Fittingly, the chair of the largest merged company, Maakauppiatten’s Oskari Heikkilá, was elected Kesko’s first chairperson. The company’s original supervisory board consisted of 21 other members, with seats apportioned according to the net sales of the predecessor companies. The name Kesko, which had no historical ties to any of the founding companies, was adopted. Interestingly, the formation of Kesko did not legally constitute a merger because all four companies dissolved themselves and distributed their net assets to shareholders, who in turn subscribed to new shares of capital in Kesko, a wholly new limited liability company.
From the end of World War II to 1950, Kesko’s district network grew from 19 to 22 regional offices while K-emblems spread to the stores of some 3,700 shareholders. Through the formation of Consultative Committees, introduction of purchase discounts, and implementation of support services, Kesko began to transform itself from a strictly wholesale concern to a central company devoted to its members. Beginning in 1950, the emphasis on district expansion and internal restructuring was exchanged for diversification beyond foodstuffs, into the related areas of animal feed, fertilizer, and agricultural machinery, as well as the construction industry.
During the late 1950s, as Finland altered from a primarily agrarian and rural to a primarily industrial and urban economy, Kesko adapted itself as well. Large numbers of K-stores located in outlying regions had to be closed, while nearly as many new K-stores had to be erected closer to urban centers. Coincident with this dramatic upheaval for Kesko retailers, the central company faced shortages in capital, spiralling growth in personnel, and mounting transportation and distribution expenses.
The most significant action taken by the company during this period of growth and transformation was the decision to take Kesko public, through a division of the company’s stock into exclusive and ordinary shares. Thus, in 1960, Kesko was listed on the Helsinki Stock Exchange, and new capital was available to solve its problems while governance of the company remained in the hands of the exclusive shareholders, the retailers themselves. Enormous advancements during the 1960s, including the completion of a central warehouse in 1965 and the implementation of long-term retail development programs, paved the way for significant growth during the 1970s. During this decade, Kesko came into its own and saw its combined market share rise from 23 percent to almost 30 percent. Confident, after weathering the rationing policies and manufacturing shortages of the 1950s and 1960s, that foodstuffs could steadily generate at least half of corporate sales, Kesko poised itself for more rapid growth in its Agricultural and Builders’ Supplies Division.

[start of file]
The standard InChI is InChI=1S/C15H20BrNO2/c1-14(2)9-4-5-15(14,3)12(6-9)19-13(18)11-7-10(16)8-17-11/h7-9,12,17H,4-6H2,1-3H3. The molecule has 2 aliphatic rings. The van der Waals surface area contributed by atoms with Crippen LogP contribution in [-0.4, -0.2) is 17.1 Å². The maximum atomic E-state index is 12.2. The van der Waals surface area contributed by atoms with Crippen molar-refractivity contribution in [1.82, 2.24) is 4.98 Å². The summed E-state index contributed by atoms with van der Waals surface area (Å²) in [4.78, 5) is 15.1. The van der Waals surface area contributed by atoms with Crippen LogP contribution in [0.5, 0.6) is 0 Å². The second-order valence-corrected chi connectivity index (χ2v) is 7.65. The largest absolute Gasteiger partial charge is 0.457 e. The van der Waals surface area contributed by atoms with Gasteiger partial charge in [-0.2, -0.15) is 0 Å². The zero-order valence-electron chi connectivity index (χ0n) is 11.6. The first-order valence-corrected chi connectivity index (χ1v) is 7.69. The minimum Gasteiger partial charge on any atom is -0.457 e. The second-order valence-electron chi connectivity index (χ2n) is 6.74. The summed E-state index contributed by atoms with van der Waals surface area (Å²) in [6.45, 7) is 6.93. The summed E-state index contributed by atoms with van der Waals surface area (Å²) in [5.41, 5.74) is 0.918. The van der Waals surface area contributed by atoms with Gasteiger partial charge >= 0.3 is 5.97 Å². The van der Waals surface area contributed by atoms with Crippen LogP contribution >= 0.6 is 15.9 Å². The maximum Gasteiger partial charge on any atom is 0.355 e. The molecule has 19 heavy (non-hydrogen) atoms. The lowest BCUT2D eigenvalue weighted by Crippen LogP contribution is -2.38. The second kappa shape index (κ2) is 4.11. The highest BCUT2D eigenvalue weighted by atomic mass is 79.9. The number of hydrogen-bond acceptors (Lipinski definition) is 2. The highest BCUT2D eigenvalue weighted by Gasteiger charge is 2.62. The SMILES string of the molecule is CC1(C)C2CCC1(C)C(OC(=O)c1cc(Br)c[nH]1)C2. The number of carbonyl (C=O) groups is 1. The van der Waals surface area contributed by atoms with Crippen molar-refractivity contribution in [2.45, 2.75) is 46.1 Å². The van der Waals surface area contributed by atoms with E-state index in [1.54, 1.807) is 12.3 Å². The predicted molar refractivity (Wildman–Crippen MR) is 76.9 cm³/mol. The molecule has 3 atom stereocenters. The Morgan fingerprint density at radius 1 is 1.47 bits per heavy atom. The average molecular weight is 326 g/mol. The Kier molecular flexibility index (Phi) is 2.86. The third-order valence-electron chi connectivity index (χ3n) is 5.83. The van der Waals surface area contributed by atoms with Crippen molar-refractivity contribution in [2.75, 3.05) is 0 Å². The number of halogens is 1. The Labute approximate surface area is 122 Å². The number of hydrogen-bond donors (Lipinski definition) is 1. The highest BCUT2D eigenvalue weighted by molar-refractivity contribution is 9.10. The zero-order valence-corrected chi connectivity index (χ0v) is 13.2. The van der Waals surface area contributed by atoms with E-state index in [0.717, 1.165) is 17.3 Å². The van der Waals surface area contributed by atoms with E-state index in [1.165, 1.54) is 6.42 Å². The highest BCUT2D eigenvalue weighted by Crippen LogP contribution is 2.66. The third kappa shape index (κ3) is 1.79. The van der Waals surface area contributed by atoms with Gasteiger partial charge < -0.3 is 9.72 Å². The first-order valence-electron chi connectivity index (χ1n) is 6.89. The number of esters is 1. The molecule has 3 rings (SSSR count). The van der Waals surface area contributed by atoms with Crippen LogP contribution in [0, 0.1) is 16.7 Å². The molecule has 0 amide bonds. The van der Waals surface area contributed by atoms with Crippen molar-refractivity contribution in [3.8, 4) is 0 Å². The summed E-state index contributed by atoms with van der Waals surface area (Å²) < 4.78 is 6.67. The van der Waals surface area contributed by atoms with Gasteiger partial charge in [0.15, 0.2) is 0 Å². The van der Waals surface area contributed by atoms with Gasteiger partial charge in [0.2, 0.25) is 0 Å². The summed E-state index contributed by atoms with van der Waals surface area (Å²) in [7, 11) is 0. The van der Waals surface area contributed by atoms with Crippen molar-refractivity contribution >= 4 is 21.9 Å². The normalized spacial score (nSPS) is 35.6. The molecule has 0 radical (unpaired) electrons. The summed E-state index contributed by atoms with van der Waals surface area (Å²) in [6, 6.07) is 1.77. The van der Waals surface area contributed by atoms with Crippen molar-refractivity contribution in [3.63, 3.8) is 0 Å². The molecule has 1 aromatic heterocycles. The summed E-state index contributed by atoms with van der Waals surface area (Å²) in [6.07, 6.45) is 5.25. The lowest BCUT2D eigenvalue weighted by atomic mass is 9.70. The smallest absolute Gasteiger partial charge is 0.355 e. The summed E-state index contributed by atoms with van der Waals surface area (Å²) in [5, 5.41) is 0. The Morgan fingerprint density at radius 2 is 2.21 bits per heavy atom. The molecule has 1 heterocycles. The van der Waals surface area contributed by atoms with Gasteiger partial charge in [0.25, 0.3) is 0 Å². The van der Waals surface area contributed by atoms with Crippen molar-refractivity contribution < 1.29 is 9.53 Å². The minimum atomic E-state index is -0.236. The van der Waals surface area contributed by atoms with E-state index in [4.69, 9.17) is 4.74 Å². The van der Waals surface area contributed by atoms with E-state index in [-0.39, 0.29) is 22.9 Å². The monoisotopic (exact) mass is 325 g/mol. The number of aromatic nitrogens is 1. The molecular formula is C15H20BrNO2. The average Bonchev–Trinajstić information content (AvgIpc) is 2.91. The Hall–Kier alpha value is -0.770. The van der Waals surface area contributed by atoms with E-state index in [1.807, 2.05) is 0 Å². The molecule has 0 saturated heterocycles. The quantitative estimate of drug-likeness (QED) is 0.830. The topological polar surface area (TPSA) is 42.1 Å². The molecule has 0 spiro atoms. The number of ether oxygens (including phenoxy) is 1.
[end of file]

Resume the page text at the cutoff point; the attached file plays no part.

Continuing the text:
During the 1980s, Kesko fulfilled its longtime plan of divesting itself of most of its manufacturing operations, which over the years had come to include a margarine factory, flour mill and bakery, match factory, ryecrisp company, meat processing company, bicycle factory, clothing factory, and coffee roasting plant. The process had been a slow one, for at the beginning of the decade the last three still remained within the company’s holdings. Management decided to retain only the roastery, the strongest performer in net sales of all Kesko’s manufacturing units. “The necessity of having a coffee roastery of our own has been generally approved,” according to 50 Years of Kesko, “because coffee has been the most important campaign product ever since the Second World War.” Kesko’s establishment in 1991 of Viking Coffee Ltd., a roastery jointly owned with a Swedish central company, affirms the company’s continuing commitment to this important “micro-market.”
Having become the largest central trading company in Finland, Kesko entered the 1990s streamlined (its district offices progressively pared down to just nine) and prepared for strong continuing growth. However, due to a depressed national and global economy, the company saw net sales decline by 6.5 percent from 1991 to 1992. Chair and Chief Executive Eero Utter nonetheless found cause for optimism in the increased market share for most of Kesko’s product groups: “Although the Kesko Corporation’s profit for 1991 decreased from the previous year, the Corporation and the whole K-Group has coped and will continue to cope with the recession very well in comparison with other companies.” Despite relative anonymity in the United States, Kesko has emerged as a singularly important Finnish company, controlling some 40 percent of the overall grocery market. Its ranking by Fortune in August 1992 as the 56th largest global service company further demonstrates that the critical decision to go public back in 1960 has repaid the cooperative handsomely.
K-Cash & Garry Ltd.; Auto-Span Oy; Keskometalli Oy; K-Motts Oy; K-maatalousyhtiöt Oy; K-yhtiöt Oy; MK-mainos Oy; Interrent Oy; Suomen Väri Oy; VV-Auto Oy Viking Coffee Ltd. (50%).
A Capital K Is the Key to the Finnish Market, Helsinki: Kesko Corporation, 1991.
Fifty Years of Kesko, Helsinki: Kesko Oy, 1990.
“The 500 Largest Foreign Companies (table),” Forbes, July 28, 1986, p. 192.
“The Global Service 500 (table),” Fortune, August 24, 1992, p. 212.
Kesko Annual Report, Helsinki: Kesko Corporation, 1991.
—Jay P. Pederson